Film / Reviews

'Django Unchained'

by Giovanni Fazio

Way back in 1992 there appeared a hot new indie flick called “Reservoir Dogs” by a then-unknown video-rental clerk turned director called Quentin Tarantino. This newcomer’s knack was to take a classic genre movie — the heist flick — and pump it full of gabby and intensely quotable dialogue, multiple cinephile references, a hipper-than-hip soundtrack and a squirm-inducing torture scene.

Some two decades later, Tarantino is arguably still making the same film. True, “Django Unchained” is riffing on 1960s-’70s spaghetti westerns and blaxploitation, and both budget and running time have become more bloated (as have expectations), but the formula is pretty much the same, right down to the now-requisite torture scene and the Tourette’s-like use of the “N” word.

Set in 1858 in the antebellum American South, “Django Unchained” follows dentist/bounty hunter Dr. King Schultz (Christoph Waltz) and Django (Jamie Foxx), the escaped slave who becomes his partner in gunning down wanted-dead-or-alive outlaws. Schultz’s deal with Django is that if he works with him for a time, come spring, he will help Django track down his wife, Broomhilda, who’s fallen into the clutches of slimy plantation-owner Calvin Candie (Leonardo DiCaprio, in his first evil nutter role) and his “Uncle Tom” steward Stephen (Samuel L. Jackson), who lords it over the rest of the slaves.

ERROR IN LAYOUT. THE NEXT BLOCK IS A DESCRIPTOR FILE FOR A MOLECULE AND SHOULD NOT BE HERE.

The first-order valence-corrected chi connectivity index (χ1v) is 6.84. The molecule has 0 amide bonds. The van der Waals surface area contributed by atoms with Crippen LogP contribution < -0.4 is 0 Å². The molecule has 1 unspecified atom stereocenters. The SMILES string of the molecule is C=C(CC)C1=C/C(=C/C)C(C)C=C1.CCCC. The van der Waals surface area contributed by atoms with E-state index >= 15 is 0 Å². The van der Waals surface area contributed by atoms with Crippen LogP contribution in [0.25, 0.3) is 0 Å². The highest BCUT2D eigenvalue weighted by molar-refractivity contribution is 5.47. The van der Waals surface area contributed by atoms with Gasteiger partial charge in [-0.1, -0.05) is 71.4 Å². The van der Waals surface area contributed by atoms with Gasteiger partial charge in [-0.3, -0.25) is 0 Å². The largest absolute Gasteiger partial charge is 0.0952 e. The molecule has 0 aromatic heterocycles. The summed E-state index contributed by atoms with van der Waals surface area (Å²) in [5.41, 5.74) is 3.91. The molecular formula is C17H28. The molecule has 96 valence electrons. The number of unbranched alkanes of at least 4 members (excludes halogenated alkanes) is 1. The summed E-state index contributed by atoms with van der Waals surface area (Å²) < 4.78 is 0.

Django Unchained (Django Tsunagarezarumono)
Director Quentin Tarantino
Run Time 165 minutes
Language English, German (subtitled in Japanese and English)
Opens Now showing

Waltz gives a great performance (for which he won best supporting actor at last weekend’s Oscars), mixing an outwardly genial demeanor with sudden bursts of violence, and a surprisingly kind heart for someone in a Tarantino film. He gets nearly all the best monologues too, but — as with “Inglourious Basterds” — little of Tarantino’s verbiage is quotable these days (despite the screenplay’s Oscar win); it’s also a far cry from the reticent cool of Sergio Leone’s original spaghetti westerns starring Clint Eastwood.

The gunfights are staged with an intensity that recalls the final shoot-out in “Taxi Driver,” with six-guns that impact like bazookas and blood spurting across the screen to the sound of disturbingly amplified squishes. The nastiest bits — such as an escaped slave ripped to shreds by a pack of dogs — are mercifully kept mostly off screen, although reportedly it took some test-audience nausea to convince the director to tone things down.

“Django” has pushed Tarantino back into the debate on violence in movies — as America agonizes after yet another school shooting and flails for a reason, any reason, other than the ready availability of firearms to blame for it — but to be fair, this movie is no more or less violent than a dozen others from the past few months.

What can be said is that “Django” portrays the violence that maintained slavery — the whippings, brandings, humiliation, sexual abuse and outright murder — in a way that few American films, let alone Steven Spielberg’s “Lincoln,” have dared to broach. Tarantino’s aims are more likely seedy exploitation than eye-opening activism, but either way, it’s a shocker.

Turn to this issue’s Weekend Scene Cover for our “Django Unchained” feature.